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Data Sheet—Thursday, June 8, 2017

In 1989 I read an outstanding book called Beijing Jeep: The Short, Unhappy Romance of American Business in China by Jim Mann, later an illustrious author on defense policy. It recounted the troubling experience of American Motors Corp. and Chrysler in failing to navigate a joint venture in Deng Xiaoping’s China. I had just graduated from college and, at the time, a wonky debate in Washington, D.C., where I was living, centered around the merits of having an industrial policy. That was then.

I thought repeatedly about this book and how far China has come while reading Scott Cendrowski’s outstanding feature in the new issue of Fortune about Tesla’s impressive turnaround of its China operations. The lesson from Mann’s book is that any company foolish enough to think about manufacturing in China for the domestic market needed to go in with its eyes wide open. It probably would be robbed blind, as AMC/Chrysler were, and it likely would fail.

Fast forward to 2017, and Cendrowski’s feature is a case study in how a company, even an auto company, can thrive in China without manufacturing there so long as it pays attention to what customers want. As it happens, according to Cendrowski—who time and again has illuminated Fortune’s readers with trenchant analyses of China’s most relevant business players—Tesla is considering a manufacturing joint venture in China. This is exactly what AMC/Chrysler did 30 years ago.

Times have changed, though, as has China. This will be fascinating to watch.

***

Typos tend to come in threes, which means another is on its way. Thank you to those of you who pointed out that Priceline’s impressive 10-year run dates from 2006, not 2016.

Adam Lashinsky
@adamlashinsky
adam_lashinsky@fortune.com

NEWSWORTHY

Lock it down, take one. The hacking collective known as The Dark Overlord is claiming that "Hollywood is under attack" after the group's latest leak of previously unreleased television episodes online this week. The hackers, who leaked unreleased episodes of the Netflix series Orange Is the New Black back in April, set free eight unaired episodes of the new ABC competition reality series Funderdome hosted by comedian Steve Harvey.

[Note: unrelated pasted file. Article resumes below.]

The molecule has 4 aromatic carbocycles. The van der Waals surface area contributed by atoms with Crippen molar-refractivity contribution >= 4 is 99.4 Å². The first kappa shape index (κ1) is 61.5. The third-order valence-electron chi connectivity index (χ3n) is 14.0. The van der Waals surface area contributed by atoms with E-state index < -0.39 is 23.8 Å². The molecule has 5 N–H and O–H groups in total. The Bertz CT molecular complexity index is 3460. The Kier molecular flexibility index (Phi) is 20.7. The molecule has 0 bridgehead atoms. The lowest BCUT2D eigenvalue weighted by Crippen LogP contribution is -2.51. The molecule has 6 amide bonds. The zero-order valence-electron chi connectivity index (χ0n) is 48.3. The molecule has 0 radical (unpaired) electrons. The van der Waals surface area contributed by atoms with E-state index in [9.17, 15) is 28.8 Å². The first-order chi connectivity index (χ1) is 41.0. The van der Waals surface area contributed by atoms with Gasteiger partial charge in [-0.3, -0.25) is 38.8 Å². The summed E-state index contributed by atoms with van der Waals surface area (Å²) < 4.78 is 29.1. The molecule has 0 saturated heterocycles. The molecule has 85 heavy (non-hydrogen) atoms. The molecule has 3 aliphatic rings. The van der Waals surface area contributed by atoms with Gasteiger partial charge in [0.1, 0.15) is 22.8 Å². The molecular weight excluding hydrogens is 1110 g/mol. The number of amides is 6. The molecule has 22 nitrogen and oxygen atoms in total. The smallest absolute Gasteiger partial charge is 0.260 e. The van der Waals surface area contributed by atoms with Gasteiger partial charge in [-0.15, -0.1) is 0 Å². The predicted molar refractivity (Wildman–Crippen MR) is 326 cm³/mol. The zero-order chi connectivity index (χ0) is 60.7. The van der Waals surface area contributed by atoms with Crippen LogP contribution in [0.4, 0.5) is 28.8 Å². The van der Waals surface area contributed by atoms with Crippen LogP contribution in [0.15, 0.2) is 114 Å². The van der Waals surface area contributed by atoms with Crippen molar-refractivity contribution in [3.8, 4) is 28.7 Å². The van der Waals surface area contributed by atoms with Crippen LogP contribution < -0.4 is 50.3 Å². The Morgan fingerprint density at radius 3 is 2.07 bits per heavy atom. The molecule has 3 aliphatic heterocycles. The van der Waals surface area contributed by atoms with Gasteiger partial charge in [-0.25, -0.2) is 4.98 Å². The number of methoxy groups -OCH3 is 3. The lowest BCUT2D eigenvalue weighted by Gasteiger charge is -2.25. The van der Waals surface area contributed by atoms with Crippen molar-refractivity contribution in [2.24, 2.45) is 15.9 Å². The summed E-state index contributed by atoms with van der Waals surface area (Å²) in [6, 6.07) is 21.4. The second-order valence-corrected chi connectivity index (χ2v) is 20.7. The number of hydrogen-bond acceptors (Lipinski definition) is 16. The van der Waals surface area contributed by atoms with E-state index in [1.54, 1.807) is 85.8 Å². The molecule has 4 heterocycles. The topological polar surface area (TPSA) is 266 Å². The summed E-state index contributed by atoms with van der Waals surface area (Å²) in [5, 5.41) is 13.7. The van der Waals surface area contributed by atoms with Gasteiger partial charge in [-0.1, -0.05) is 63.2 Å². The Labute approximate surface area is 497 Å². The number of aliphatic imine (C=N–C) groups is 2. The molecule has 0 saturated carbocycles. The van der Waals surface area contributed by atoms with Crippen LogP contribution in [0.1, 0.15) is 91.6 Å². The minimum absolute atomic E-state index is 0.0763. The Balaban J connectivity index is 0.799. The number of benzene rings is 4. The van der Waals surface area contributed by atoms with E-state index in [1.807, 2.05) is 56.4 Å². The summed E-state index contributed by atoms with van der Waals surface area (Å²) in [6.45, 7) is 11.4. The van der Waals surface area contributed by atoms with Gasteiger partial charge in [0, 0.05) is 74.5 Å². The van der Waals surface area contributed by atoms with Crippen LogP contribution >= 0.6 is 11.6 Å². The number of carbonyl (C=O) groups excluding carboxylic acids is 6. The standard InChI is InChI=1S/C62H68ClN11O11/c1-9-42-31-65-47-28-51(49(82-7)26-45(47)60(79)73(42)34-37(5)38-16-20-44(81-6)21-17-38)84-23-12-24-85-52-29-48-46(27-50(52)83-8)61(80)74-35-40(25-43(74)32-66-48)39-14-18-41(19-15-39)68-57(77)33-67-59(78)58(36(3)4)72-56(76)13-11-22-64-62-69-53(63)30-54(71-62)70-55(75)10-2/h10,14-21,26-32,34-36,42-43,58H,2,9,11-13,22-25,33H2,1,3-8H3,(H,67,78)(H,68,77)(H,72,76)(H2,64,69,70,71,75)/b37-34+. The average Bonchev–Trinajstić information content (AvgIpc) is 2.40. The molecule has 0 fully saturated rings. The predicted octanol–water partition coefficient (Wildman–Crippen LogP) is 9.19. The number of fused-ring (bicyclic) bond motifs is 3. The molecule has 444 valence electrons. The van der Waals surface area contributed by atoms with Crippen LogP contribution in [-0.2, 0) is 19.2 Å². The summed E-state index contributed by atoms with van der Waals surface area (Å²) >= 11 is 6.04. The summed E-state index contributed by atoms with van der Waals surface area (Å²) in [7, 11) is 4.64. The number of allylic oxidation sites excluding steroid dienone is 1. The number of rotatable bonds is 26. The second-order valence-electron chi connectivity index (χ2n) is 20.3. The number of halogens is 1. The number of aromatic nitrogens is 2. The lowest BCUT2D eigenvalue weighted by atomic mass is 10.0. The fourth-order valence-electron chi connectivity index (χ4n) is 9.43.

Lock it down, take two. "You can never be paranoid enough," Microsoft's top cloud executive Scott Guthrie said on Wednesday. "If people say, 'if I sign with you, can you guarantee I won't be hacked?' If I say yes, I'm lying."

Lending a hand. Two tech companies will do more to help when disaster strikes. Airbnb is making it easier for aid groups to use its service to search for free, temporary housing for people displaced during a crisis. And Facebook said it would create maps during disasters like earthquakes for the Red Cross and other aid groups showing anonymized data on its users' locations, movements and status updates. The idea is to help the groups know where to focus their efforts.

On second thought. Satellite radio service Sirius XM couldn't reach an agreement to acquire struggling online music service Pandora, but may still make an equity investment, Reuters reported.

The next big thing. Android creator Andy Rubin's startup, Essential, raised $300 million to back its renegade smartphone effort. The financing values the company at $900 million to $1 billion, according to an outside estimate, meaning Rubin may be running the world's newest unicorn.

The next small thing. Plume, one of a grab bag of startups focused on building better Wi-Fi routers for consumers, raised $37 million from backers including Comcast and Samsung's venture capital fund. The company's tiny, multi-colored Wi-Fi pods work in concert in a customer's home to create a mesh network.

FOOD FOR THOUGHT

The race is on to find the next big thing in consumer computing and the focus so far is on voice-controlled digital assistants, like Apple's Siri, that help you find information and get things done from across the room. Fueled by machine learning and other areas of artificial intelligence, Siri is facing off against Amazon's Alexa and Google's eponymous helper.

But the Wall Street Journal's Tripp Mickle has a deep dive into how Apple's corporate culture may be stymying efforts to make Siri more capable and more accurate. One problem is that Apple collects and keeps less data generated by its customers than rivals. That lets the company brag about better protecting user privacy, but makes improving Siri more difficult.

"Siri is a textbook of leading on something in tech and then losing an edge despite having all the money and the talent and sitting in Silicon Valley," Holger Mueller, a principal analyst at Constellation Research, tells Mickle.

BEFORE YOU GO

Millions dreamed of it, almost 20,000 actually vied for it, but in the end, only 12 will realize it. NASA announced on Wednesday that it had selected a dozen people for its next class of astronauts to fly in the agency's upcoming generation of spacecraft.

Where will they go? When the name of geologist Jessica Watkins, who has worked with the Curiosity rover on Mars, was announced NASA Flight Operations Director Brian Kelly expressed his hopes: "We intend to send her to Mars one day, folks."

This edition of Data Sheet was curated by Aaron Pressman. Find past issues, and sign up for other Fortune newsletters.

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